The world of college football is about to get turned on its head. Last week, news broke that Texas and Oklahoma had reached out to the SEC about possibly leaving the Big 12 conference and seeking greener pastures in the nation's premier football conference...
The world of college football is about to get turned on its head.
Last week, news broke that Texas and Oklahoma had reached out to the SEC about possibly leaving the Big 12 conference and seeking greener pastures in the nation's premier football conference.
Naturally, this move has churned up the waters of conference realignment.
Because both Oklahoma and Texas are two of the biggest brands in college athletics, there's going to be repercussions felt across the entirety of college football.
The last round of realignment began nearly 10 years ago to the day, which saw the demise of the Big East and the realignment that we see today.
Because of the two founding members' plans to bolt the Big 12 as it stands today, the conference is facing a possible collapse and there's notion the NCAA is shifting to a “super conference” model.
With the news breaking nearly by the hour, it's hard to keep up with what will actually become the new normal for college football.
One possibility is four major conferences, each expanding to 16 teams.
Currently, the SEC, ACC and Big10 each field 14 teams, the Big 12 has10, the Pac 12 is ironically the only conference with 12.
If expansion does go the route of 16 teams and become a field of four conferences with 16 teams, what makes the most sense as far as alignment goes is going to fundamentally change football as we know it.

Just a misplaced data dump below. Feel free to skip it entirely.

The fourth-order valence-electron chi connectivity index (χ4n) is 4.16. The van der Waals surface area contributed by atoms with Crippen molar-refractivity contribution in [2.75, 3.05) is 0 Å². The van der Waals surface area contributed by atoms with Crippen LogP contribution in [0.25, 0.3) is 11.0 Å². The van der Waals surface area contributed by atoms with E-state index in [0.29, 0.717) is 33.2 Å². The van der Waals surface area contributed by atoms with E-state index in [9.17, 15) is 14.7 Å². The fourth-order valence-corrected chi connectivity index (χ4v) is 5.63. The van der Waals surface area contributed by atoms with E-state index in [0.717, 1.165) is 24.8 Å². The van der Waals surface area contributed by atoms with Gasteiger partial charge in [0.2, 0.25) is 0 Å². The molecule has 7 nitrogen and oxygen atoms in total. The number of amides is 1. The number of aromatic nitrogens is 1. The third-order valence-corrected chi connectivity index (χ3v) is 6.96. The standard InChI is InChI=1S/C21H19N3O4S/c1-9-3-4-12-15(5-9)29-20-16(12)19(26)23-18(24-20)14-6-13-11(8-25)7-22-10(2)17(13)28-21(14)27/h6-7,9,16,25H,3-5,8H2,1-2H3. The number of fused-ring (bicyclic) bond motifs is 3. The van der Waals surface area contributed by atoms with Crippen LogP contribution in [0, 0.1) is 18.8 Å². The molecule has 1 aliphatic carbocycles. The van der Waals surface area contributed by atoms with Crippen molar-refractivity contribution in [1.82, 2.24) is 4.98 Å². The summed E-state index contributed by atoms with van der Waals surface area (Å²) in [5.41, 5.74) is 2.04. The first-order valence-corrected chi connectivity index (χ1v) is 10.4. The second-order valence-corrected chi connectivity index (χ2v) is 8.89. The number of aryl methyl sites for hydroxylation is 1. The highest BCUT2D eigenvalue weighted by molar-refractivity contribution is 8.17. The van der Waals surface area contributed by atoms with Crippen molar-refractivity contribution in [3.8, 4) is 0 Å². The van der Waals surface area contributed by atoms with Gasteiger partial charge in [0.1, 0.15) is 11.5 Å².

Instead of each conference having two divisions of eight teams, one possibility is each conference forming four pods of four teams, where each team gets a home and home series against every team in its pod.
In addition to each team playing the pod teams twice, each team would play every team in the conference at least once in the following four years.
This allows flexibility to schedule quality non-conference opponents, while still giving teams the traditional rivalry games.
It certainly would shift more toward what the NFL does, but in the age of NIL (Name-Image Likeness) compensation, college athletes are becoming closer to professional athletes as it is.
In all likelihood, the Big 12 is dead.
Monday morning, news broke that Texas and Oklahoma announced their intention to not renew media rights within the Big 12 when the current rights expire in 2025, and would allow the two schools to apply for membership to the SEC.
So what happens as far as alignment goes?
Currently, the remaining Big 12 teams in Texas (Baylor, TCU, Texas Tech) and Oklahoma State have reportedly been in contact with the Pac 12.
Kansas, Iowa State and Kansas State have been rumored to be talking with the Big10.
This leaves West Virginia possibly exploring entry to the ACC.
If WVU heads to the ACC, Notre Dame will likely follow and finally be rid of the Independent status, which would create an equal, 16-team conference for the SEC, Big10, Pac12 and ACC.
While the specifics are still being ironed out and will certainly create a firestorm of media attention in the coming weeks, there's a chance we see a renewal of traditional rivalries that died with the Big East's demise.
Either way, football will continue to dominate as it always has. It's just going to look quite a bit different.
Chris Siers is sports editor of the Tribune. Email him at firstname.lastname@example.org.
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